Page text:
To the Opera


The Windspear Opera House in Dallas, Texas


For past few years, I’ve taken my daughter (and once my son) to the opera.  We’ve seen the OU Opera twice and we’re about to see the Dallas for a second time.  I’ve been an opera fan since high school while at Midwestern Music Camp at the KU in Lawrence, Kansas.

I came to play tuba and baritone.  We played a medley of Umberto Giordano’s Andrea Chenier.  I was mesmerized by the melodies to the point that I sought out recordings of the opera in the KU music library.  There, I found the CD release (a big deal in the 80s) of the Carreras, Marton, Zancanara production of Chenier.  I listened to it straight through three times that week.  Upon return to Norman, I discovered that OU had a very large music library itself with many records, cds, and videos of opera and opera singers.  I could be found there nearly every weekend in high school and through college where I studied music.

My hope was that my wife, a wonderful coloratura soprano, would join me in being an opera buff.  But she was not interested in it like I was.  But many years later came my daughter.  At an early age, she found her voice and has sung nearly incessantly at school since.  She is talented and she is interested in opera, perhaps not interested to the level that I am, but enough to want to see operas with me.  I’ve taken her to The Marriage of Figaro, The Coronation of Poppea, La Boheme, and tonight we will see Manon.

I’ve been to the Dallas opera only four times, but I’ve become accustomed to the trip.  We knock off early on a Friday and get gussied up.  Depending on how early we can leave we might eat in the Dallas Arts District or we might pick up McDonald’s on the way.  We always stop at the Fried Pies place at Turner Falls.  I like to get to our nose-bleed seats in time to read through the play bill and settle in.

The experience of live opera is not like what you’d expect.  When you hear an opera singer on tv or radio, it can be off putting.  It can sound shrill and very loud.  People complain that it hurts their ears.  But live opera is easy on the ears because it is entirely acoustic. Often, the first question people ask when they hear that I like to go to operas is “Are they miked?”  The answer is not traditionally.  I’m sure it happens, but it is very controversial.  I explain that much of the opera singers training is learning how to make their body the resonator instead of a mic/speakers.  It’s truly remarkable to think that something as small as a human larynx can be heard in such a large hall over an orchestra.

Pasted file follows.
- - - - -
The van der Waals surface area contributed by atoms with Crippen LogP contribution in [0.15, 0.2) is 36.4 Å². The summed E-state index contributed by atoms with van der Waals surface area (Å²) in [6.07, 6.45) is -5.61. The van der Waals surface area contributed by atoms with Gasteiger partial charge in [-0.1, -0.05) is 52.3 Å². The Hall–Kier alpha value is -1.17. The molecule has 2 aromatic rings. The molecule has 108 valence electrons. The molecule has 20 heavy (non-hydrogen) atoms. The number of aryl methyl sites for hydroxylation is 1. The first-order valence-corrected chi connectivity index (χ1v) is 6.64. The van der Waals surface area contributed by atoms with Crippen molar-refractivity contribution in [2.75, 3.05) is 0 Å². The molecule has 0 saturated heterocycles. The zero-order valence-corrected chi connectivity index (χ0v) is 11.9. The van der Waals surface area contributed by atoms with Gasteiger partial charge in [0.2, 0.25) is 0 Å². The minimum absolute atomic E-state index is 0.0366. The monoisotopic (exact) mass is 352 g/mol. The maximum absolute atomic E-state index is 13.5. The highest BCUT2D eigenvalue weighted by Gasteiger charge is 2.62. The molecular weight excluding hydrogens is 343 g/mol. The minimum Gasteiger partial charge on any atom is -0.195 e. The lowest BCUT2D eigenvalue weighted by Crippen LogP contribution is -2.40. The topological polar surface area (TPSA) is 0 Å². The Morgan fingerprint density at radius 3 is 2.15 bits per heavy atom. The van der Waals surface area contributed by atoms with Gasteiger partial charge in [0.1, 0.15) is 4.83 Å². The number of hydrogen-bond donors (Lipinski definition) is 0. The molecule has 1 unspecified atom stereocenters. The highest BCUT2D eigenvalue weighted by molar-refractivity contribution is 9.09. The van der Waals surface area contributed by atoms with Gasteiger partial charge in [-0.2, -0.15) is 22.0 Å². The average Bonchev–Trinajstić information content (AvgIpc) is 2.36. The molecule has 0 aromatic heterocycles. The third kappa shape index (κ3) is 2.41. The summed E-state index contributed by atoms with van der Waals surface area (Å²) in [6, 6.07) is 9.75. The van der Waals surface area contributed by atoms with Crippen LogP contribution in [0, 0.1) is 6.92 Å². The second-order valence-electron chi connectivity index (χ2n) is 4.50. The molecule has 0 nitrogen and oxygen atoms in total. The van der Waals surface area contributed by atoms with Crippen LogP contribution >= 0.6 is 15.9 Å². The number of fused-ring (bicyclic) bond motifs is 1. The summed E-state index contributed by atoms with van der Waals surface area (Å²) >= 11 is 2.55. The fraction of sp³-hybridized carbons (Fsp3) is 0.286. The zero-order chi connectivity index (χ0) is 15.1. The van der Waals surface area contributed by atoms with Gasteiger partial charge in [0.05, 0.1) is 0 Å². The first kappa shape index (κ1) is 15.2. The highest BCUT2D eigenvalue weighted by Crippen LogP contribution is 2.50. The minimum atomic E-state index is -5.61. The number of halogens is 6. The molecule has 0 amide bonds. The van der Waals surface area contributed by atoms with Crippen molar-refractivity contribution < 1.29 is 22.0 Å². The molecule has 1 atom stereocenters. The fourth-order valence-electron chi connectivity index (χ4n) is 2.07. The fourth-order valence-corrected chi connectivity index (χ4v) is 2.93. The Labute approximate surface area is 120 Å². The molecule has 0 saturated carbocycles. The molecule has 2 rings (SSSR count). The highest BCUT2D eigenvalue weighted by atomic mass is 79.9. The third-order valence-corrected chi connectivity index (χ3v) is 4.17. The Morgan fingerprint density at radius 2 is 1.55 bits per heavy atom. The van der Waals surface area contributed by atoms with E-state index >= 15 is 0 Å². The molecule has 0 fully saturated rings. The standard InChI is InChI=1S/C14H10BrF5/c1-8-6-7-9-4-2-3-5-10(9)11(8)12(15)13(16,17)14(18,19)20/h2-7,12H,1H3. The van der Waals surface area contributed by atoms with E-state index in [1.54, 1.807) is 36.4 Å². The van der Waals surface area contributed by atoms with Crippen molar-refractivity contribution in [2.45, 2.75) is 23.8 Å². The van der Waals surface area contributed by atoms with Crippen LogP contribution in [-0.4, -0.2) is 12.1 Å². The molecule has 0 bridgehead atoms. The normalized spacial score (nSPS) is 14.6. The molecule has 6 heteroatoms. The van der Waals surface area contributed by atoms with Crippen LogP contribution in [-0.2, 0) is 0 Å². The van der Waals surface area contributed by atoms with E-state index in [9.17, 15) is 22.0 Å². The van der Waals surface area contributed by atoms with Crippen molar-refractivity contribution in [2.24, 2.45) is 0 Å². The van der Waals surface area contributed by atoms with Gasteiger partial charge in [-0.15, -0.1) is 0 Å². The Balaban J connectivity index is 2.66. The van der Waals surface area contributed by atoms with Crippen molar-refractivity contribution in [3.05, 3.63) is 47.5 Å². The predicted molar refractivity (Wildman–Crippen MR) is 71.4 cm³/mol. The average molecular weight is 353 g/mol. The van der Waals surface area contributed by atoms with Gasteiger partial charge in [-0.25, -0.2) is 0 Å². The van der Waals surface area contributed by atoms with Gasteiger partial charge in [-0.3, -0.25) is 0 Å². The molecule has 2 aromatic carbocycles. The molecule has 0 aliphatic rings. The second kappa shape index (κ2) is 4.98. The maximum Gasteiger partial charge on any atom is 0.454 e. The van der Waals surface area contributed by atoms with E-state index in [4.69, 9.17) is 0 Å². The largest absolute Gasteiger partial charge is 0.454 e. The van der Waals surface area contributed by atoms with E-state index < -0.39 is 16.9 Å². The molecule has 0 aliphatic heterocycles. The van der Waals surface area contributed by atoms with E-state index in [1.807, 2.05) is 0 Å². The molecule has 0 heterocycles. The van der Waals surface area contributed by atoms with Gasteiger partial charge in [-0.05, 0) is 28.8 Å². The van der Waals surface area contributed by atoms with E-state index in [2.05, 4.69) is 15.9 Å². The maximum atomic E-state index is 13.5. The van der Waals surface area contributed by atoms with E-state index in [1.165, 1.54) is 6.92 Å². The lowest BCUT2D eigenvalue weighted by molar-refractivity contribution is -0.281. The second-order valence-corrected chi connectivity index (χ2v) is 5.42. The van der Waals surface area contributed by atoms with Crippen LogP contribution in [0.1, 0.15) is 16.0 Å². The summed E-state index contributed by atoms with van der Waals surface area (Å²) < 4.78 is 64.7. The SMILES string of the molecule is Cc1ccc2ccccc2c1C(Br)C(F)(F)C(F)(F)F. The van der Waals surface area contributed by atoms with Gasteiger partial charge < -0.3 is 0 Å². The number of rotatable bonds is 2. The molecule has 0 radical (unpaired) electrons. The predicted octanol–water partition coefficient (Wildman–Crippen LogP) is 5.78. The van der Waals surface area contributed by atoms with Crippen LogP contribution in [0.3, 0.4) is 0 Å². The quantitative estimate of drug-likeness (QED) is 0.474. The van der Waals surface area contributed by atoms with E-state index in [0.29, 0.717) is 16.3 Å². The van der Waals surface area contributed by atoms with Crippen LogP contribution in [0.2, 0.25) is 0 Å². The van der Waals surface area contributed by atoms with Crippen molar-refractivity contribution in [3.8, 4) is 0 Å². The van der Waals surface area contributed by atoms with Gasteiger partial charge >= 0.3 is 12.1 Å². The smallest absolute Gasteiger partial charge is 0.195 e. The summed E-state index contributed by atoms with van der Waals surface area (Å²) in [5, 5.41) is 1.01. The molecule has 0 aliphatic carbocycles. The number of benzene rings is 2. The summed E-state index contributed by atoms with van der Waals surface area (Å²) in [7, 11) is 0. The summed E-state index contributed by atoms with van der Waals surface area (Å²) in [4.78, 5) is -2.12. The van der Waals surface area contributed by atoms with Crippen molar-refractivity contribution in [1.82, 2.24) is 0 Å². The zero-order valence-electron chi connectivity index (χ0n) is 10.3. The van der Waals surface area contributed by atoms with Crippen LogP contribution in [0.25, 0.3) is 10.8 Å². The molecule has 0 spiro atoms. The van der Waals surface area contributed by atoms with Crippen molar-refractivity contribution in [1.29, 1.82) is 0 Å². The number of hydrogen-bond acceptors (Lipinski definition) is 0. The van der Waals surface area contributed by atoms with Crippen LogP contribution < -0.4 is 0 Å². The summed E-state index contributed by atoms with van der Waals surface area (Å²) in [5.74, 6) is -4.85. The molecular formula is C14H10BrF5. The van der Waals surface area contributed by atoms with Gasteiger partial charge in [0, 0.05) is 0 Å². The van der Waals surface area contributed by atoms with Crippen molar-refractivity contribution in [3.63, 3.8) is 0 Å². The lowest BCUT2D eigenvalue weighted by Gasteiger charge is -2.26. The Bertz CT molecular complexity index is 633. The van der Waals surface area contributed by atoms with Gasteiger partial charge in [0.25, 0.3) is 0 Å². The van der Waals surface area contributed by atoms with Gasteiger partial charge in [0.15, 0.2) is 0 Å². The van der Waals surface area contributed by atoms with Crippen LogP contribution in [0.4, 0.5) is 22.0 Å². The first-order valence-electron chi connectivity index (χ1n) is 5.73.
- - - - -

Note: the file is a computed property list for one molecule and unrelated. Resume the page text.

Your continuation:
The house is big with 5 levels:  orchestra, box, mezzanine, dress circle, and grand tier on the very top.  The Winspear Opera House in Dallas has 2300 seats.   There are no bad seats in any of the houses I’ve been to.  The acoustics make it possible to enjoy the opera from the highest tier.

The second question is “How do you know what they’re singing?”  For most of history, you either knew the language, or you just figured our what was happening.  In Europe, though, most people would have known the language.  Operas are generally in Italian, French, German, Russian, and English and were often sung in the language of the locale. But now, we get supertitles.  They put the English translations on a screen above the stage.  Before going to the show, I generally read a synopsis, listen to the arias, and listen to the leads in the cast to orient myself to the performance.

When the lights go down, there is nothing but the orchestra and the stage.  Sets and costumes are often stunning to see.  So much so that spontaneous applause may break out when the curtain goes up.  As the show progresses and you become invested in the characters and story, feelings intensify and if the performer is up to the task it is not uncommon for people to gasp, sigh, laugh (there are comedies), and weep.  The human voice when expressed passionately and beautifully enough can be powerfully mood altering. Seeing an opera can be a very emotionally fulfilling experience.

The trip back from Dallas to Norman is the not-so-fun part.  We usually leave the parking garage around 11pm.  This gets us home at 2am.  When we saw La Boheme, there was a lane shut down for a few miles.  We got home at 3:30am.  Tonight, we will likely get home at 3, but it will be worth it.  There are few things I like to do more than seeing an opera and spending time with my daughter.


One thought on “To the Opera

  1. Pingback: Anxieties and Small Graces: A Travel Log | mywifesaysimcomplicated

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